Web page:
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Post-doctoral Fellow, University of Copenhagen

My great passion has always been nature conservation. I started my career off by studying wildlife management, followed by an MSc in ecology. During my BSc I was involved with a project on jaguar predation in Brazil, the impact of deforestation on mammal diversity in Paraguay, and the effect of habitat fragmentation on lynx distribution in Poland. During my MSc I changed my focus to Africa, a territory yet unknown to me. I initiated a study on the population structure of leopards in South Africa, and became involved with a project on the genetic uniqueness of West-Central African lions. This inspired me to move to South Africa, where I started a PhD on the conservation and genetics of African wild dogs.

For my doctorate I mainly studied the impact of habitat fragmentation on the genetic viability of wild dogs in Zimbabwe and South Africa, using mtDNA and microsatellite markers. During this time, I met many biologists in South Africa with the same interests as me, which led to new ideas and fresh projects. These formed the foundation of a postdoctoral position at the Centre for Ecological Genomics and Wildlife Conservation, University of Johannesburg. After these fruitful years I moved to Germany, for a postdoc position at the University of Koblenz, followed by a position at the University of Copenhagen. My research mainly focuses on the interface between carnivore ecology and landscape genomics, with a particular interest in identifying the effects of anthropogenic stresses such as hunting and habitat loss.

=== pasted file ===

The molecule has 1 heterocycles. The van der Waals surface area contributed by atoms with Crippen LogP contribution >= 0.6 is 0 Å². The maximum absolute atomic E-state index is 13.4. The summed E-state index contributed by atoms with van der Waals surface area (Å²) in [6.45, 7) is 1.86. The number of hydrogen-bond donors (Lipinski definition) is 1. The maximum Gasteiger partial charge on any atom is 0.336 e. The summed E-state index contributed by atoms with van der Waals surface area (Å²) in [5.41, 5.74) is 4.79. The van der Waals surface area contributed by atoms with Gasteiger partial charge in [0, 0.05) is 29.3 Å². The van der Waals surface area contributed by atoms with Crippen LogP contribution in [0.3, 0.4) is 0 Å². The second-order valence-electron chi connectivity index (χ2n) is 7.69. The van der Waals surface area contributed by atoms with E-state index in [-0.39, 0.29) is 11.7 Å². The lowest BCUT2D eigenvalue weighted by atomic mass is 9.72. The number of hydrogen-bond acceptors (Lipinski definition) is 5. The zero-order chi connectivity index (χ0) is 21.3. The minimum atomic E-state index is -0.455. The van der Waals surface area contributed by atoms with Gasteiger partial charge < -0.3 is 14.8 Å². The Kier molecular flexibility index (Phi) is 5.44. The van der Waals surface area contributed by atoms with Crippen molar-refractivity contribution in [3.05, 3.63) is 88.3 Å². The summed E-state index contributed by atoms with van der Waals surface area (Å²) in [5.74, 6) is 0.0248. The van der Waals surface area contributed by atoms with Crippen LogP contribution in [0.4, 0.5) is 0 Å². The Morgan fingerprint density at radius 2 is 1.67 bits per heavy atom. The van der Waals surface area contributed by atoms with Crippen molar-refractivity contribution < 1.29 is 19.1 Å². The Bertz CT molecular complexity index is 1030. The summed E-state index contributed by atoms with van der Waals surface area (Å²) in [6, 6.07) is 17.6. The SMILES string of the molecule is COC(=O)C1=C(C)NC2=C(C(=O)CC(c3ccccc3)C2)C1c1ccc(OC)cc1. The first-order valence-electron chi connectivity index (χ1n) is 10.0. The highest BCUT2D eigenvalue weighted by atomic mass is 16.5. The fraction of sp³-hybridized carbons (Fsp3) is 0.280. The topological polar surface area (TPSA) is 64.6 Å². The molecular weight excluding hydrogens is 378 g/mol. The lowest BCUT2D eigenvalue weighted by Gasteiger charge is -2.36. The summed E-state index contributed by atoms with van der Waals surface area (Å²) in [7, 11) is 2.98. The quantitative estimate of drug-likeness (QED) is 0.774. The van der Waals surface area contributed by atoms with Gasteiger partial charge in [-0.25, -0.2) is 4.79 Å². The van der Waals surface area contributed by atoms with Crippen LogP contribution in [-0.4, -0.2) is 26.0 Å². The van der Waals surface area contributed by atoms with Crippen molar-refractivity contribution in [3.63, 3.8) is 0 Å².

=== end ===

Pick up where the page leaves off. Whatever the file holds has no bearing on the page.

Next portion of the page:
I have recently also gained an interest in using colour polymorphism to test evolutionary genetic theories, including the influence of heterozygosity deficiency, as well as in hybrid swamping and speciation. The impact of hybridization in the wild is still poorly understood, even though it is an important evolutionary force with significant implications for species conservation. Together with collaborators, we have developed genetic guidelines for conservation translocations, to provide managers with a simple decision-tree on how to adopt the best strategy when the aim is to maintain intraspecific genetic variation.


  • –present
    Post-doctoral Fellow, University of Copenhagen